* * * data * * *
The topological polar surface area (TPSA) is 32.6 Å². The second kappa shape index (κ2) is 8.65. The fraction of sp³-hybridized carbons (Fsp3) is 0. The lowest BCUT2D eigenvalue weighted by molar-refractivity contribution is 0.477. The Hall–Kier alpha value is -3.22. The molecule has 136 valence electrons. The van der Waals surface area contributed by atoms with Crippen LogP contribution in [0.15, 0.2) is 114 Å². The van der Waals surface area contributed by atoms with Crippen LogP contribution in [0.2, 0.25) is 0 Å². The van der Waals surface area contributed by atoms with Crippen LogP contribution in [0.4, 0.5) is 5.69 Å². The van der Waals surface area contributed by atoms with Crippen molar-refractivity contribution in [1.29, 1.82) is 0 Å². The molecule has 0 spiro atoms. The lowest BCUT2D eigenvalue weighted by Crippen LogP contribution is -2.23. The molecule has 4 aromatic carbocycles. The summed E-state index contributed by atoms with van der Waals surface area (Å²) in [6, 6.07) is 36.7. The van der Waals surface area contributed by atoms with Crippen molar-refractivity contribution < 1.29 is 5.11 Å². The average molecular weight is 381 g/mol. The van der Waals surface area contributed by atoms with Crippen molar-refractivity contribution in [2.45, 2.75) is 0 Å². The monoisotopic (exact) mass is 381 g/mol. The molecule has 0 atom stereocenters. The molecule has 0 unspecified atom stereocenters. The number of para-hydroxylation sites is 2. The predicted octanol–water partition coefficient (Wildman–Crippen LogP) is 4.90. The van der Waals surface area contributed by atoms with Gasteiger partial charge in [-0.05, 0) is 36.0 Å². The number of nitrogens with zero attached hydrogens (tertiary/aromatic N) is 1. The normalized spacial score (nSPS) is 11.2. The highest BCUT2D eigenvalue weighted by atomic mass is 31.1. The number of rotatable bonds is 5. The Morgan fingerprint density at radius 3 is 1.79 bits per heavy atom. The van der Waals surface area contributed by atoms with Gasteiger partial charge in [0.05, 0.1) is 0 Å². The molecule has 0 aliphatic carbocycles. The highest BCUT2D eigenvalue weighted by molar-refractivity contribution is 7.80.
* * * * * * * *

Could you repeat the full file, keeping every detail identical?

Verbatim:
The topological polar surface area (TPSA) is 32.6 Å². The second kappa shape index (κ2) is 8.65. The fraction of sp³-hybridized carbons (Fsp3) is 0. The lowest BCUT2D eigenvalue weighted by molar-refractivity contribution is 0.477. The Hall–Kier alpha value is -3.22. The molecule has 136 valence electrons. The van der Waals surface area contributed by atoms with Crippen LogP contribution in [0.15, 0.2) is 114 Å². The van der Waals surface area contributed by atoms with Crippen LogP contribution in [0.2, 0.25) is 0 Å². The van der Waals surface area contributed by atoms with Crippen LogP contribution in [0.4, 0.5) is 5.69 Å². The van der Waals surface area contributed by atoms with Crippen molar-refractivity contribution in [1.29, 1.82) is 0 Å². The molecule has 0 spiro atoms. The lowest BCUT2D eigenvalue weighted by Crippen LogP contribution is -2.23. The molecule has 4 aromatic carbocycles. The summed E-state index contributed by atoms with van der Waals surface area (Å²) in [6, 6.07) is 36.7. The van der Waals surface area contributed by atoms with Crippen molar-refractivity contribution < 1.29 is 5.11 Å². The average molecular weight is 381 g/mol. The van der Waals surface area contributed by atoms with Crippen molar-refractivity contribution in [2.45, 2.75) is 0 Å². The monoisotopic (exact) mass is 381 g/mol. The molecule has 0 atom stereocenters. The molecule has 0 unspecified atom stereocenters. The number of para-hydroxylation sites is 2. The predicted octanol–water partition coefficient (Wildman–Crippen LogP) is 4.90. The van der Waals surface area contributed by atoms with Gasteiger partial charge in [-0.05, 0) is 36.0 Å². The number of nitrogens with zero attached hydrogens (tertiary/aromatic N) is 1. The normalized spacial score (nSPS) is 11.2. The highest BCUT2D eigenvalue weighted by atomic mass is 31.1. The number of rotatable bonds is 5. The Morgan fingerprint density at radius 3 is 1.79 bits per heavy atom. The van der Waals surface area contributed by atoms with Gasteiger partial charge in [0.05, 0.1) is 0 Å². The molecule has 0 aliphatic carbocycles. The highest BCUT2D eigenvalue weighted by molar-refractivity contribution is 7.80.